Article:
who we are and can do today. Literacy reading has allowed us to become more
creative, self-confident, and socially engaged compared to nonreaders. For
instance, the article “From Narrative of the Life of Frederick Douglass” by
Frederick Douglass, described how with the help of books, he escaped from
slavery and fought for equal rights. It all started when Douglass went to live
with Mr. and Mrs. Auld. Mrs. Auld was extremely kind as she assisted Douglass
in learning how to read and write words of three or four letters. Soon, Mr.
Auld realized what was happening and instructed his wife to stop immediately.
Moreover, he specified, “A nigger should know nothing but to obey his master-to
do as he is told to do. If you teach that nigger how to read, there would be no
keeping him. It would forever unfit him to be a slave. He would at once become
unmanageable, and of no value to his master” (96). This dark side of his master
inspired him to understand that the only way to get justice was to educate
himself. It took Douglass seven years to succeed in learning how to read and
write. He spent most of his leisure time either reading magazines, newspapers,
or books. Regardless of the fact that Mr. Auld’s “tender heart became stone”
(97), Douglass did not stop reading. He read a text known as The Columbian Orator, which helped him gain
additional information about human rights. Furthermore, one day as he walked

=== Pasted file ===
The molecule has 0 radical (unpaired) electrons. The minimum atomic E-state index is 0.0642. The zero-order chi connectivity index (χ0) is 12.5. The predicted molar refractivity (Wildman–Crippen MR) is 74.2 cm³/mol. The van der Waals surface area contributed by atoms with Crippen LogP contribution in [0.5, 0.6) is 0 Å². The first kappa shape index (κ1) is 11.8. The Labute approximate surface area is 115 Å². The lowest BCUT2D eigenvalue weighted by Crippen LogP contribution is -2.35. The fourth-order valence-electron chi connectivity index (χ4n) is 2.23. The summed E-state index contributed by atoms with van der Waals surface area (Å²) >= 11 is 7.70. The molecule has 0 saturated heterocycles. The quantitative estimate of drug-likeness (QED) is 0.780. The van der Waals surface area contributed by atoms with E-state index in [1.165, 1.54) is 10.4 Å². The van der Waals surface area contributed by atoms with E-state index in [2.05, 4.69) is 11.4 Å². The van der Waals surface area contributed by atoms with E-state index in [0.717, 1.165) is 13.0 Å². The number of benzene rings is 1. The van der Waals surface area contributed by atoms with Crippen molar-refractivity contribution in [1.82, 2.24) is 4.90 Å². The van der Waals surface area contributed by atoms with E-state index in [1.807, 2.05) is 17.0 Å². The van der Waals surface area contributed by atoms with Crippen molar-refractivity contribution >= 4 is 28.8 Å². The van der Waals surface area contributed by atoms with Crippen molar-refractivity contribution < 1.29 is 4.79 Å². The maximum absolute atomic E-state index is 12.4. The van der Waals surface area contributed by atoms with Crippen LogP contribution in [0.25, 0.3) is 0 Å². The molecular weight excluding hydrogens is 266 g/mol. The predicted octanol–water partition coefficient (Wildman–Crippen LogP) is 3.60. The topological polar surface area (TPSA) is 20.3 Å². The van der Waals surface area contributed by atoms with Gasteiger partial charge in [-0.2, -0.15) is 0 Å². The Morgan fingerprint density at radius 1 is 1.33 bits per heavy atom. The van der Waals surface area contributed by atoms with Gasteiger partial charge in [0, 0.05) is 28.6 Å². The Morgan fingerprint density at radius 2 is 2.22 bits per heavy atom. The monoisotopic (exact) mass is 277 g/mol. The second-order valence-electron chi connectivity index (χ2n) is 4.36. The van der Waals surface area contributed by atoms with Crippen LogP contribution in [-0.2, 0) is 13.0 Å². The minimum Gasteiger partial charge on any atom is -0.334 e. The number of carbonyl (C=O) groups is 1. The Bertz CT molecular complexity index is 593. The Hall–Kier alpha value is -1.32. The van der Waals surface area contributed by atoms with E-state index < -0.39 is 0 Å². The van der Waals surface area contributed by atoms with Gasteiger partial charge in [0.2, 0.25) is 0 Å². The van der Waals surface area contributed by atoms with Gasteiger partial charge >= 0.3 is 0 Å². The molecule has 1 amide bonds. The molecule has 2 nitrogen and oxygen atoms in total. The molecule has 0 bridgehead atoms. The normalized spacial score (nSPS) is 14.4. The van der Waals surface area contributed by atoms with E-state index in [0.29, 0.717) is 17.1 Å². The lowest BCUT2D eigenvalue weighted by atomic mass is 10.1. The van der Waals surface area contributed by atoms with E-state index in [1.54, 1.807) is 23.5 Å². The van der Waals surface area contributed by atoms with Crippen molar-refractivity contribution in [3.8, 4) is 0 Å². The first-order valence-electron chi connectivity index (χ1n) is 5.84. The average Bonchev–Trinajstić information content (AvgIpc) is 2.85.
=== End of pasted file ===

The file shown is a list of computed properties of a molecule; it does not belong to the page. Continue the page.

down on the wharf of Mr. Walters, he assisted two Irishmen to unload “a scow of
stone” (99). Once they finished, the Irishmen asked Douglass if he was a slave
for life. When Douglass said that he was, the Irishmen advised him to flee up
north and settle down there. Douglass considered this advice and was in search of a good chance to escape. In the meantime, he
decided to learn how to write. He did this by challenging any boy that he knew
could write and tell him that he could write as well. Now, when the teenager would doubt him, he would write a few words
that he had learned from the teachings of
Mrs. Auld and tell the boy to beat that. This is how he mainly learned how to
write. After becoming a better reader and writer, he devoted his Sundays in
teaching other slaves so that they could also escape from their cruel
slaveholders and flee up north. Soon, Douglass and most of his students escaped
from slavery. This relates to Macdonald’s
claim because literature allows us to become critical thinkers and make better
decisions. Thus, people should stop skimming through texts and appreciate the
benefits of literature.

To conclude, modern individuals are underestimating the
importance and benefits that reading can give us in life. People need to
understand that simply skimming through pages does not positively help anyone;
instead, it negatively affects our minds in terms of how we think and react on a daily basis. Therefore, people should
understand that reading allows us to expand our knowledge and improve our
critical thinking skills.